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June 29, 2017

House passes ‘Kate’s Law’ to boost penalties against deported criminal aliens who reenter the US

Lawmakers also passed a bill that would increase penalties against deported immigrants who reenter the country illegally. That bill is a response to the 2015 murder of Kate Steinle in San Francisco by an immigrant who had been deported five times and was convicted of seven felonies.

Republicans have tried to pass Kate's Law since then, and are hoping the bill can finally become law under President Trump, who supports it. President Barack Obama had opposed it.

The bill passed 257-167, with the help of 24 House Democrats. The legislation would let judges increase penalties against illegal immigrants who are deported after being convicted of a crime, and who then reenter the country.

"For too long, illegal reentry of criminal entries has been viewed as a minor felony with only a fraction of those repeat offenders ever seeing the inside of a federal courtroom," said bill sponsor and House Judiciary Committee Chairman Bob Goodlatte, R-Va., during floor debate.

"These horrific events must be better deterred and prevented," he said of Steinle's murder.

President Trump, who has supported the bill, praised its passage moments after the vote was called.

"Good news, House just passed #KatesLaw," Trump tweeted. "Hopefully Senate will follow."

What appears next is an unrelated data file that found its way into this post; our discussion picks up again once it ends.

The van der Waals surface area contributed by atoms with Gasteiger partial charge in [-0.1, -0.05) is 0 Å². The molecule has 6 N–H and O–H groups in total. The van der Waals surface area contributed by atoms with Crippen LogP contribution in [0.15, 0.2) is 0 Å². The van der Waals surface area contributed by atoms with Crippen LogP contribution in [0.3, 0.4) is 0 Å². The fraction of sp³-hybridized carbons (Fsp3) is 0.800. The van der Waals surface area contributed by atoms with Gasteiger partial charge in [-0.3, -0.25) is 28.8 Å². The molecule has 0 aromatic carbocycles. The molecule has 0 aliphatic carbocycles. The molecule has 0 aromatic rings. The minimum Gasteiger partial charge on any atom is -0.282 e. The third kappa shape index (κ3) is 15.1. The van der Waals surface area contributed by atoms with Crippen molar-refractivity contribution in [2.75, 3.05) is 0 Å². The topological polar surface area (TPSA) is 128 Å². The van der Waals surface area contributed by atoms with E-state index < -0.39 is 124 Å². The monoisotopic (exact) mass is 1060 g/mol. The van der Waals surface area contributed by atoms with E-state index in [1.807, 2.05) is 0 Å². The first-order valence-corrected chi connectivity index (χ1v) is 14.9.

Under the bill, if a deported alien reentered the U.S. illegally with a felony conviction or three misdemeanors on their record, he or she would go to prison for up to 10 years. Someone who is caught illegally crossing the border after having been deported three or more times would also serve up to 10 years.

Both President Trump and Attorney General Jeff Sessions urged the House to pass the bill, which was sponsored by House Judiciary Chairman Rep. Bob Goodlatte, R-Va.

Republicans said the bill is a common-sense measure aimed at protecting Americans from dangerous immigrants.

During Thursday debate on the bill, House Judiciary Committee Chairman Bob Goodlatte, R-Va., said the bill is simply about "enhancing public safety, securing our borders and restoring the rule of law."

Passage of Kate's Law followed passage of a bill that would let the federal government strip so-called "sanctuary cities" of federal funding if they refuse to cooperate with federal officials on immigration matters. San Francisco, where Steinle was killed, is a self-proclaimed sanctuary city.

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